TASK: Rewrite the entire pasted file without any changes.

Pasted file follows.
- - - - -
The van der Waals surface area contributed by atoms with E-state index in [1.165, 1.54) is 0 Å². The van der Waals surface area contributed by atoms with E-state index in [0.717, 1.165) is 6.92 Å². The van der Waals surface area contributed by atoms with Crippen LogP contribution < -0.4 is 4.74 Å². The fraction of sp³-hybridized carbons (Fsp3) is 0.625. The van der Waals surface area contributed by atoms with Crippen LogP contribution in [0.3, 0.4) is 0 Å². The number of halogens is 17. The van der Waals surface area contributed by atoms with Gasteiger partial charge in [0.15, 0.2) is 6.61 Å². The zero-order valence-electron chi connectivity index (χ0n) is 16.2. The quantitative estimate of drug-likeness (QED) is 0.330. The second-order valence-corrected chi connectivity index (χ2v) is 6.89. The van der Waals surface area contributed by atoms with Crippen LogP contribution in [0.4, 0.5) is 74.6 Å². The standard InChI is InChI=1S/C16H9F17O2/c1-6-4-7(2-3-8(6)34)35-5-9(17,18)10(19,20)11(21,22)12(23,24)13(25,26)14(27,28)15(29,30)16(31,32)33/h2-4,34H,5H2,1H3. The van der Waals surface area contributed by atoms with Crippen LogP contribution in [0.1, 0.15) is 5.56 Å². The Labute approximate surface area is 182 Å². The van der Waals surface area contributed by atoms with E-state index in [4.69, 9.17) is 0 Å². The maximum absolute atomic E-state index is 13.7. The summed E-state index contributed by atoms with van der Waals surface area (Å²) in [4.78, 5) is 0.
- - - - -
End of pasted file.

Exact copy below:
The van der Waals surface area contributed by atoms with E-state index in [1.165, 1.54) is 0 Å². The van der Waals surface area contributed by atoms with E-state index in [0.717, 1.165) is 6.92 Å². The van der Waals surface area contributed by atoms with Crippen LogP contribution < -0.4 is 4.74 Å². The fraction of sp³-hybridized carbons (Fsp3) is 0.625. The van der Waals surface area contributed by atoms with Crippen LogP contribution in [0.3, 0.4) is 0 Å². The number of halogens is 17. The van der Waals surface area contributed by atoms with Gasteiger partial charge in [0.15, 0.2) is 6.61 Å². The zero-order valence-electron chi connectivity index (χ0n) is 16.2. The quantitative estimate of drug-likeness (QED) is 0.330. The second-order valence-corrected chi connectivity index (χ2v) is 6.89. The van der Waals surface area contributed by atoms with Crippen LogP contribution in [0.4, 0.5) is 74.6 Å². The standard InChI is InChI=1S/C16H9F17O2/c1-6-4-7(2-3-8(6)34)35-5-9(17,18)10(19,20)11(21,22)12(23,24)13(25,26)14(27,28)15(29,30)16(31,32)33/h2-4,34H,5H2,1H3. The van der Waals surface area contributed by atoms with Crippen LogP contribution in [0.1, 0.15) is 5.56 Å². The Labute approximate surface area is 182 Å². The van der Waals surface area contributed by atoms with E-state index in [4.69, 9.17) is 0 Å². The maximum absolute atomic E-state index is 13.7. The summed E-state index contributed by atoms with van der Waals surface area (Å²) in [4.78, 5) is 0.